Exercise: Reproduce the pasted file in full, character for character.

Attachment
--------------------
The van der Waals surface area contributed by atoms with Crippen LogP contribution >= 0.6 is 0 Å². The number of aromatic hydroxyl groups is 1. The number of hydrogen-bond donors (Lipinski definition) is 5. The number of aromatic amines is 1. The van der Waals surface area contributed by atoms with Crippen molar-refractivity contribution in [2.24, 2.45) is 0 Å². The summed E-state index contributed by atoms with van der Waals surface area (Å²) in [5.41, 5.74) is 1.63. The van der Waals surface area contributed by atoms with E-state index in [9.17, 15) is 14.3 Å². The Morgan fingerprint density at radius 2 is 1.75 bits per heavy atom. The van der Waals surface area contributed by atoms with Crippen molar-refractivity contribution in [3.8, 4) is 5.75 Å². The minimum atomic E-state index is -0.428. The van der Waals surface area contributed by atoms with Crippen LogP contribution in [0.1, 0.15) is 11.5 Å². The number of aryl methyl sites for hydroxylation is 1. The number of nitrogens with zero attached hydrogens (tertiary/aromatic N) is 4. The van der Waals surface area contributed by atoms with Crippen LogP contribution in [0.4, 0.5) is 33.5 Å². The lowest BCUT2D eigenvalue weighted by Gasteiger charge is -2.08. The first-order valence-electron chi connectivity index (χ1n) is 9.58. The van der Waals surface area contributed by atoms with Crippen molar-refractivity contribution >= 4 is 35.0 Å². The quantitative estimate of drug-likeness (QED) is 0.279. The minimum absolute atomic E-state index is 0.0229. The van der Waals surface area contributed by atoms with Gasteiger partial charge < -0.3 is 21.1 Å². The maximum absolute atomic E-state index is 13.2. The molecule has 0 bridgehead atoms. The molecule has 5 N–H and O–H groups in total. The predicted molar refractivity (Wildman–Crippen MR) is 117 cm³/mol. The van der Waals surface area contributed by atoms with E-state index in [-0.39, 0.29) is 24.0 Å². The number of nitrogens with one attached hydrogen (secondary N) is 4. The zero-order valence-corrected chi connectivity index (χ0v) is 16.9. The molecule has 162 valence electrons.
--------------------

The van der Waals surface area contributed by atoms with Crippen LogP contribution >= 0.6 is 0 Å². The number of aromatic hydroxyl groups is 1. The number of hydrogen-bond donors (Lipinski definition) is 5. The number of aromatic amines is 1. The van der Waals surface area contributed by atoms with Crippen molar-refractivity contribution in [2.24, 2.45) is 0 Å². The summed E-state index contributed by atoms with van der Waals surface area (Å²) in [5.41, 5.74) is 1.63. The van der Waals surface area contributed by atoms with E-state index in [9.17, 15) is 14.3 Å². The Morgan fingerprint density at radius 2 is 1.75 bits per heavy atom. The van der Waals surface area contributed by atoms with Crippen molar-refractivity contribution in [3.8, 4) is 5.75 Å². The minimum atomic E-state index is -0.428. The van der Waals surface area contributed by atoms with Crippen LogP contribution in [0.1, 0.15) is 11.5 Å². The number of aryl methyl sites for hydroxylation is 1. The number of nitrogens with zero attached hydrogens (tertiary/aromatic N) is 4. The van der Waals surface area contributed by atoms with Crippen LogP contribution in [0.4, 0.5) is 33.5 Å². The lowest BCUT2D eigenvalue weighted by Gasteiger charge is -2.08. The first-order valence-electron chi connectivity index (χ1n) is 9.58. The van der Waals surface area contributed by atoms with Crippen molar-refractivity contribution >= 4 is 35.0 Å². The quantitative estimate of drug-likeness (QED) is 0.279. The minimum absolute atomic E-state index is 0.0229. The van der Waals surface area contributed by atoms with Gasteiger partial charge < -0.3 is 21.1 Å². The maximum absolute atomic E-state index is 13.2. The molecule has 0 bridgehead atoms. The molecule has 5 N–H and O–H groups in total. The predicted molar refractivity (Wildman–Crippen MR) is 117 cm³/mol. The van der Waals surface area contributed by atoms with E-state index in [-0.39, 0.29) is 24.0 Å². The number of nitrogens with one attached hydrogen (secondary N) is 4. The zero-order valence-corrected chi connectivity index (χ0v) is 16.9. The molecule has 162 valence electrons.